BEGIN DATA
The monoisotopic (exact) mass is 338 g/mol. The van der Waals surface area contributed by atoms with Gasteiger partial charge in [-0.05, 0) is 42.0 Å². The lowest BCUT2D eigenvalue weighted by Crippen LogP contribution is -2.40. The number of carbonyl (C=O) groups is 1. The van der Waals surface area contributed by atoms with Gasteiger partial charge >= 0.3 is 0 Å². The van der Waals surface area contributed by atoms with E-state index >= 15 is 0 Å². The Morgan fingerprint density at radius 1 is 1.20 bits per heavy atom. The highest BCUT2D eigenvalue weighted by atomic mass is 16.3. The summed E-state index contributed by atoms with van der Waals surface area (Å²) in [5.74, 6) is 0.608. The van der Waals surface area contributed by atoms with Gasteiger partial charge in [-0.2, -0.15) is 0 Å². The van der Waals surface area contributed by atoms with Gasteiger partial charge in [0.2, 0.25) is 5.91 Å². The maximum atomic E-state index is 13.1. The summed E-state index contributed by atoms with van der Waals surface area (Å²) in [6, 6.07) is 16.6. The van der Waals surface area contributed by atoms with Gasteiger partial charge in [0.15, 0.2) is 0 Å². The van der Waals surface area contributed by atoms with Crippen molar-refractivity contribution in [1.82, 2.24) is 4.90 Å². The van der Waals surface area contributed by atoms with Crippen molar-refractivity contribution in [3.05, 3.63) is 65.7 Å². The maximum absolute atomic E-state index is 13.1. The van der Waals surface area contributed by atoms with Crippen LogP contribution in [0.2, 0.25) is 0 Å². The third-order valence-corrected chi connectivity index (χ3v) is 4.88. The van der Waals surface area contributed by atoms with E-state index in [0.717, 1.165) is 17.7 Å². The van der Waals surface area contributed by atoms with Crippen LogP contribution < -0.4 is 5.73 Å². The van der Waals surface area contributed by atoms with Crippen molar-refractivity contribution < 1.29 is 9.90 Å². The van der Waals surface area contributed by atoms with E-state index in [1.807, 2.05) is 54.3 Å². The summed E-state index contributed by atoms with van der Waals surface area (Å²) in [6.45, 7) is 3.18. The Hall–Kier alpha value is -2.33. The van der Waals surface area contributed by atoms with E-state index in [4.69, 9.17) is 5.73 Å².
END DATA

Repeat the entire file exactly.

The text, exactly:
The monoisotopic (exact) mass is 338 g/mol. The van der Waals surface area contributed by atoms with Gasteiger partial charge in [-0.05, 0) is 42.0 Å². The lowest BCUT2D eigenvalue weighted by Crippen LogP contribution is -2.40. The number of carbonyl (C=O) groups is 1. The van der Waals surface area contributed by atoms with Gasteiger partial charge >= 0.3 is 0 Å². The van der Waals surface area contributed by atoms with E-state index >= 15 is 0 Å². The Morgan fingerprint density at radius 1 is 1.20 bits per heavy atom. The highest BCUT2D eigenvalue weighted by atomic mass is 16.3. The summed E-state index contributed by atoms with van der Waals surface area (Å²) in [5.74, 6) is 0.608. The van der Waals surface area contributed by atoms with Gasteiger partial charge in [-0.2, -0.15) is 0 Å². The van der Waals surface area contributed by atoms with Gasteiger partial charge in [0.2, 0.25) is 5.91 Å². The maximum atomic E-state index is 13.1. The summed E-state index contributed by atoms with van der Waals surface area (Å²) in [6, 6.07) is 16.6. The van der Waals surface area contributed by atoms with Gasteiger partial charge in [0.15, 0.2) is 0 Å². The van der Waals surface area contributed by atoms with Crippen molar-refractivity contribution in [1.82, 2.24) is 4.90 Å². The van der Waals surface area contributed by atoms with Crippen molar-refractivity contribution in [3.05, 3.63) is 65.7 Å². The maximum absolute atomic E-state index is 13.1. The van der Waals surface area contributed by atoms with Crippen LogP contribution in [0.2, 0.25) is 0 Å². The third-order valence-corrected chi connectivity index (χ3v) is 4.88. The van der Waals surface area contributed by atoms with E-state index in [0.717, 1.165) is 17.7 Å². The van der Waals surface area contributed by atoms with Crippen LogP contribution < -0.4 is 5.73 Å². The van der Waals surface area contributed by atoms with Crippen molar-refractivity contribution < 1.29 is 9.90 Å². The van der Waals surface area contributed by atoms with E-state index in [1.807, 2.05) is 54.3 Å². The summed E-state index contributed by atoms with van der Waals surface area (Å²) in [6.45, 7) is 3.18. The Hall–Kier alpha value is -2.33. The van der Waals surface area contributed by atoms with E-state index in [4.69, 9.17) is 5.73 Å².